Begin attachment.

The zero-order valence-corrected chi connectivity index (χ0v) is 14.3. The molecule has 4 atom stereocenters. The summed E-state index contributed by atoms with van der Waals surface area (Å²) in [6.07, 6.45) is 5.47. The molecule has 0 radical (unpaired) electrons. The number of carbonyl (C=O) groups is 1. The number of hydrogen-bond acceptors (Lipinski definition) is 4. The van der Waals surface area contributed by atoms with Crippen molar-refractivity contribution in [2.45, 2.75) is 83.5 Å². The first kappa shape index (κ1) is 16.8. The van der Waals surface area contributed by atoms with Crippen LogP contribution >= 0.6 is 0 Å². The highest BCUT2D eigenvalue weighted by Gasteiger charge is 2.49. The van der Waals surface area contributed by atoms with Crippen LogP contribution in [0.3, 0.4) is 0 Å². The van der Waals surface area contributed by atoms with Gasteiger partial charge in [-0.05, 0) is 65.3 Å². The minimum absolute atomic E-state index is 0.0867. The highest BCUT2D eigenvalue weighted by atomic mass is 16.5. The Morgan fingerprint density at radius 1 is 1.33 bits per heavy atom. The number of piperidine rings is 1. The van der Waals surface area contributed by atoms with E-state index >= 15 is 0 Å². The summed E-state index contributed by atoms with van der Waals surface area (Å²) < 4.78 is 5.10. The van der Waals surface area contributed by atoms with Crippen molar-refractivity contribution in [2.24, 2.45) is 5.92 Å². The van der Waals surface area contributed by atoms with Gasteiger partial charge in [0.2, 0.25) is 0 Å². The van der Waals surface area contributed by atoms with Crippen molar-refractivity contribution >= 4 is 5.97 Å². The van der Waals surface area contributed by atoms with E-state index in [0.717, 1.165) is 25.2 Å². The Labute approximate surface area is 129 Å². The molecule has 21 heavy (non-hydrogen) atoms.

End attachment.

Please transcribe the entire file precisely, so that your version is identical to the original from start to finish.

The zero-order valence-corrected chi connectivity index (χ0v) is 14.3. The molecule has 4 atom stereocenters. The summed E-state index contributed by atoms with van der Waals surface area (Å²) in [6.07, 6.45) is 5.47. The molecule has 0 radical (unpaired) electrons. The number of carbonyl (C=O) groups is 1. The number of hydrogen-bond acceptors (Lipinski definition) is 4. The van der Waals surface area contributed by atoms with Crippen molar-refractivity contribution in [2.45, 2.75) is 83.5 Å². The first kappa shape index (κ1) is 16.8. The van der Waals surface area contributed by atoms with Crippen LogP contribution >= 0.6 is 0 Å². The highest BCUT2D eigenvalue weighted by Gasteiger charge is 2.49. The van der Waals surface area contributed by atoms with Crippen LogP contribution in [0.3, 0.4) is 0 Å². The van der Waals surface area contributed by atoms with Gasteiger partial charge in [-0.05, 0) is 65.3 Å². The minimum absolute atomic E-state index is 0.0867. The highest BCUT2D eigenvalue weighted by atomic mass is 16.5. The Morgan fingerprint density at radius 1 is 1.33 bits per heavy atom. The number of piperidine rings is 1. The van der Waals surface area contributed by atoms with E-state index >= 15 is 0 Å². The summed E-state index contributed by atoms with van der Waals surface area (Å²) < 4.78 is 5.10. The van der Waals surface area contributed by atoms with Crippen molar-refractivity contribution in [2.24, 2.45) is 5.92 Å². The van der Waals surface area contributed by atoms with Gasteiger partial charge in [0.2, 0.25) is 0 Å². The van der Waals surface area contributed by atoms with Crippen molar-refractivity contribution >= 4 is 5.97 Å². The van der Waals surface area contributed by atoms with E-state index in [0.717, 1.165) is 25.2 Å². The Labute approximate surface area is 129 Å². The molecule has 21 heavy (non-hydrogen) atoms.